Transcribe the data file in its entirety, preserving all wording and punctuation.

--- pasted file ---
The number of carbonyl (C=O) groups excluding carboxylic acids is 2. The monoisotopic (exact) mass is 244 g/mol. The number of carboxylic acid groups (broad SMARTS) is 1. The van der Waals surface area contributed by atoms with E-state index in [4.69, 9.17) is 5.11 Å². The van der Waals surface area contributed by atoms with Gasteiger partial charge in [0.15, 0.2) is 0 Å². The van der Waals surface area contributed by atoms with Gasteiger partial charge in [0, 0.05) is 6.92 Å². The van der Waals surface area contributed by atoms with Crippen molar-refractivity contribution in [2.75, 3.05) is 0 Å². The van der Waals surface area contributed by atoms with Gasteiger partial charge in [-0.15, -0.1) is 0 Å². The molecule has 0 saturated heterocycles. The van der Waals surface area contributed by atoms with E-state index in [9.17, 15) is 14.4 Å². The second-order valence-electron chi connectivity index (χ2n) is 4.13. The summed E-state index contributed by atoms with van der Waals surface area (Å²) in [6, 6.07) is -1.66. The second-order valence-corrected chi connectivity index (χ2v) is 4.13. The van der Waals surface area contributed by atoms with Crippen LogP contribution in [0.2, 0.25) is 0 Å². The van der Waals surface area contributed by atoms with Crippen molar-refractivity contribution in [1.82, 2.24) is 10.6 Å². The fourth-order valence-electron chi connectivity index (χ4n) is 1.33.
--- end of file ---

The number of carbonyl (C=O) groups excluding carboxylic acids is 2. The monoisotopic (exact) mass is 244 g/mol. The number of carboxylic acid groups (broad SMARTS) is 1. The van der Waals surface area contributed by atoms with E-state index in [4.69, 9.17) is 5.11 Å². The van der Waals surface area contributed by atoms with Gasteiger partial charge in [0.15, 0.2) is 0 Å². The van der Waals surface area contributed by atoms with Gasteiger partial charge in [0, 0.05) is 6.92 Å². The van der Waals surface area contributed by atoms with Crippen molar-refractivity contribution in [2.75, 3.05) is 0 Å². The van der Waals surface area contributed by atoms with Gasteiger partial charge in [-0.15, -0.1) is 0 Å². The molecule has 0 saturated heterocycles. The van der Waals surface area contributed by atoms with E-state index in [9.17, 15) is 14.4 Å². The second-order valence-electron chi connectivity index (χ2n) is 4.13. The summed E-state index contributed by atoms with van der Waals surface area (Å²) in [6, 6.07) is -1.66. The second-order valence-corrected chi connectivity index (χ2v) is 4.13. The van der Waals surface area contributed by atoms with Crippen LogP contribution in [0.2, 0.25) is 0 Å². The van der Waals surface area contributed by atoms with Crippen molar-refractivity contribution in [1.82, 2.24) is 10.6 Å². The fourth-order valence-electron chi connectivity index (χ4n) is 1.33.